The government in Tanzania has banned two newspapers for what officials called violating of journalism ethics. According to Tanzania Information, Culture and Sports Minister George Mkuchika, Kulikoni and Leo Tena, both owned by Media Solutions violated matters of National Security law by publishing a story on the army. Mr Mkuchika said that in November last year Kulikoni published a story with a headline: “Mdudu wa wizi wa mitihani sasa aingia jeshini”, meaning, exam cheating bug enters the army.
Tanzanian law prohibits anyone, who is not an army officer, to comment anything on the army. Leo Tena had its license scrapped after violating provisions in the Penal Code that prohibit the publication of obscene materials. Allegedly, Leo Tena carried pictures of nude women, lesbians, in some of its pages. Meanwhile, in Kenya, a row has emerged as the government moved to control the media with a newly gazetted law. The government has been accused of mischief in enacting the rules. With the new regulations ban cross media ownership and gives the state authority to raid media houses that is a threat to freedom of the press.
The new laws state in part that a licensee shall generally ensure that no broadcast by its station contains offensive language and should not glorify violence. TV movies will also now have vetting by Kenya Films Censorship Board for rating before airing. Local productions will also have to be given 40 percent allocation on all stations. Leasing of frequencies is also set to be abolished with license holders having to surrender them to Communication Commission of Kenya for issuance to new players. Any person who contravenes the regulations shall be liable to a fine not exceeding a million shillings or imprisonment for a term not exceeding three years, or both.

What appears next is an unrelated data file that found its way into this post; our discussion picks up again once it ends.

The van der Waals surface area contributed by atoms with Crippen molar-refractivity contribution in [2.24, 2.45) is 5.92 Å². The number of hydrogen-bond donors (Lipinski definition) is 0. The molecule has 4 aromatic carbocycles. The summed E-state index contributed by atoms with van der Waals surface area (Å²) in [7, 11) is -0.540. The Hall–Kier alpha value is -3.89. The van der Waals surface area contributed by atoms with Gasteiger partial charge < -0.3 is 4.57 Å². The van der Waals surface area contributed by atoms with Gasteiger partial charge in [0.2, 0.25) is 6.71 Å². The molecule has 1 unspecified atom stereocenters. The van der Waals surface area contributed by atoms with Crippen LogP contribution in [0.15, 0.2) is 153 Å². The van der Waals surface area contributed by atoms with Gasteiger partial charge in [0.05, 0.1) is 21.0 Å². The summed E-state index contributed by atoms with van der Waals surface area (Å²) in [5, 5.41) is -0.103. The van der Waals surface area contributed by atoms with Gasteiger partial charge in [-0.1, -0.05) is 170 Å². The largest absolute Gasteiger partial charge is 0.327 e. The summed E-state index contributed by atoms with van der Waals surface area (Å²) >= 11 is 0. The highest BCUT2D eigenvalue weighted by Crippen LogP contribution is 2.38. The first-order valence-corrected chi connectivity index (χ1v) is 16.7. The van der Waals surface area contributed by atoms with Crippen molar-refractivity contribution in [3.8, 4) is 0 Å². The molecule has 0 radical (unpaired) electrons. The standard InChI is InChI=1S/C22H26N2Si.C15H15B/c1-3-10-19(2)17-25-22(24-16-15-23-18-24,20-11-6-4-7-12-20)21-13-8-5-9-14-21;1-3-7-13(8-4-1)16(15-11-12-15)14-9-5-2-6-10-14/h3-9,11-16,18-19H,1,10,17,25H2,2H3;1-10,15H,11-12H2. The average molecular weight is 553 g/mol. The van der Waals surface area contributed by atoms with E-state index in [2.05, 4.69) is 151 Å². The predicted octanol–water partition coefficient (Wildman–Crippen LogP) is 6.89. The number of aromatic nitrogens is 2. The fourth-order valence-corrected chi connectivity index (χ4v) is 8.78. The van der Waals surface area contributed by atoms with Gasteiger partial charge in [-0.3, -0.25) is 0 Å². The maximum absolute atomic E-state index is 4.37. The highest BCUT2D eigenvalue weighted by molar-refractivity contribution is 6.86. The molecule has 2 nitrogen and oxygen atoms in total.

In March 2006, hooded police officers raided a leading media house in Kenya, disabled the printing press and torched thousands of papers. The government had previously imprisoned three of its journalists over a recent article on political intrigue involving the incumbent President. Thousands of Kenyans rallied outside the Standard’s headquarters, condemning the government’s move and calling on the president to resign. This latest development is expected to pit the government and broadcasters in raging battles with the Media Owners Association expressing its disapproval of the over contentious clauses.
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